The past month has been a tumultuous one for oil. Brent crude dropped like a stone to its lowest level in almost two decades toward $20 a barrel. Lest we forget, it had traded above $70 a barrel earlier this year. The coronavirus pandemic has hammered demand for oil and led to oversupply issues. The Saudi-Russian feud did no good either.
However, major oil producers across the globe recently pulled off an unparalleled deal to trim global production by nearly 10 million barrels, or a tenth of global supply, putting an end to the price war between Saudi Arabia and Russia.
A group of 20 nations along with OPEC and its allies held several conferences to finally reach an agreement to tackle the damaging impact of the pandemic on oil. The spread of the deadly virus has hit air travel and hampered demand for jet fuel. This certainly raised concerns about the future of the U.S. shale industry as well as the stability of states that are solely dependent on oil.
Nonetheless, OPEC+ unanimously decided to cut production by 9.7 million barrels a day, slightly below the initial proposal of 10 million. In fact, like central banks taper off bond buying, OPEC will trim the size of the cuts over time. After June till the end of the year, OPEC will be trimming production to 7.6 million barrels a day and then to 5.6 million next year until April of 2022.
The United States, Brazil and Canada in the meantime are projecting a combined 3.7 million-barrels-a-day production cut, while other G20 members will bring production down by 1.3 million barrels a day. What’s more, Mexico has agreed to cut production by 100,000 barrels a day. After all, President Trump has successfully resolved the Saudi-Mexico logjam that had been threatening the broader pact.
Such record output agreement certainly bodes well for oil prices, with West Texas Intermediate crude and Brent crude widely expected to scale north and recover some of their recent losses. In electronic trading, the West Texas Intermediate crude futures were up $1.39, or 6.1%, to $24.15 a barrel by 0058 GMT, after hitting a high of $24.74. Similarly, Brent crude futures rose $1.23, or 3.9%, to $32.71 a barrel after opening at a session-high of $33.99.
Energy Shares Gain
As oil prices spurt, the energy sector is positioned to boost your portfolio. From bigwig oil explorers and producers to rig operators and pipeline owners, all are poised to gain significantly. This is because a drop in oil price hurts their cost structure. Thus, zeroing down on oil stocks that are poised to stand out as top investments seems judicious.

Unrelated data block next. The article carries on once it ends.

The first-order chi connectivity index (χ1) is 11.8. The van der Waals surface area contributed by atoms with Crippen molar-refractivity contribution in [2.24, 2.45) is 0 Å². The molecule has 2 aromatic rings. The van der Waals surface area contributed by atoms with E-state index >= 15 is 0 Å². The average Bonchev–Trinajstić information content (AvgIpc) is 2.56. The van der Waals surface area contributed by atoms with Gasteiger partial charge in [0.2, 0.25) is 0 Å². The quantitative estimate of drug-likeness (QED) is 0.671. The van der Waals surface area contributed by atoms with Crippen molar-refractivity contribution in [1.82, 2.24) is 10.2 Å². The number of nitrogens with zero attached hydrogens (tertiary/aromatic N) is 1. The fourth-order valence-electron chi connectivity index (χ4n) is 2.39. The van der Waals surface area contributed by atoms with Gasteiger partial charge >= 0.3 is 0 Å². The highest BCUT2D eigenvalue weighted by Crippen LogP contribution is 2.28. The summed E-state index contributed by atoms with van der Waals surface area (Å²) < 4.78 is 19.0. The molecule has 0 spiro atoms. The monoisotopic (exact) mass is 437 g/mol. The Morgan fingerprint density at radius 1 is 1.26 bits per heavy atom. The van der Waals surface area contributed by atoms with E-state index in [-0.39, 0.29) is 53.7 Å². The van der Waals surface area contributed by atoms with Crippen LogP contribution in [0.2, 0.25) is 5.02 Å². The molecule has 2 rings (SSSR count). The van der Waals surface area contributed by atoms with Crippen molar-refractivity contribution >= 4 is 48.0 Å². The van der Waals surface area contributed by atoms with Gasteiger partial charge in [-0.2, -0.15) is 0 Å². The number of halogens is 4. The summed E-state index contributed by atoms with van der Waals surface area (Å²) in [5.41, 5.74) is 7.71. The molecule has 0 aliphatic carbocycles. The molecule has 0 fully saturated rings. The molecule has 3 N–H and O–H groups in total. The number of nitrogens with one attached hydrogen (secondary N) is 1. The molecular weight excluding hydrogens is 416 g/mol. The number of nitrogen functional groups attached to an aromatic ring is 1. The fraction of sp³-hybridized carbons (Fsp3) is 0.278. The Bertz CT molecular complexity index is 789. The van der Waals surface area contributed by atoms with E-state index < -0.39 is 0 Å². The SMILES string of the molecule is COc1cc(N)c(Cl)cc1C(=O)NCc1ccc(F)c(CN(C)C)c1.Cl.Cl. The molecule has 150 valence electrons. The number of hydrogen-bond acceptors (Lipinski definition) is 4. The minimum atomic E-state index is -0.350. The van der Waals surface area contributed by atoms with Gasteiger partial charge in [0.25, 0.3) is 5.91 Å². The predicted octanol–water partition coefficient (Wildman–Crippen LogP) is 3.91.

Notable among them is Southwestern Energy Company SWN
. The company, known for exploration, development, and production of oil, currently has a Zacks Rank #2 (Buy). The Zacks Consensus Estimate for its next-year earnings has risen 8.3% over the past 60 days. The company’s expected earnings growth rate for the next year is 73.3%. You can see the complete list of today’s Zacks #1 Rank (Strong Buy) stocks here.
The other two choices can be BP Midstream Partners LP BPMP
and Holly Energy Partners, L.P. HEP
. While BP Midstream owns onshore crude oil pipeline systems, Holly Energy owns and operates petroleum product and crude pipelines.
BP Midstream’ expected earnings growth rate for the next five years is 10%, while Holly Energy’s earnings are projected to grow 1.8% next year. In fact, Holly Energy’s shares have already gained 8.2% over the past five-year period. Both the companies possess a Zacks Rank #2.
Gold Edges Up
Gold prices are certainly expected to move north on higher oil prices. This is because as crude oil prices rise, prices of essential goods and commodities follow suit. And value of gold rises when inflation picks up. After all, it acts as a hedge against inflation. In fact, theoretically, more than 60% of the time, gold and crude oil have a direct relationship. Given this bullishness, one should consider gold mining companies such as Royal Gold, Inc
and Kinross Gold Corporation KGC
Royal Gold currently has a Zacks Rank #2. The Zacks Consensus Estimate for its next-year earnings has moved 28.7% up in the past 60 days. The company is expected to record earnings growth of 37.8% and 68.3% in the current quarter and year, respectively.
Kinross Gold currently has a Zacks Rank #2. The Zacks Consensus Estimate for its current-year earnings has moved 6.8% north in the past 60 days. The company is expected to record earnings growth of 50% and 38.2% for the current quarter and year, respectively.
Aviation, Refiners to Take a Hit
Aviation stocks traditionally have an inverse relationship with oil price. So, it isn’t surprising that shares of aviation firms will decline after a rise in crude oil prices. After all, fuel costs are major part of the operating costs of aviation firms; thus, rise in oil prices will hit profit margins.
Refineries also stand to lose from higher crude oil prices as crude is their raw material. So, refineries’ net cash flow declines when crude oil prices pick up.
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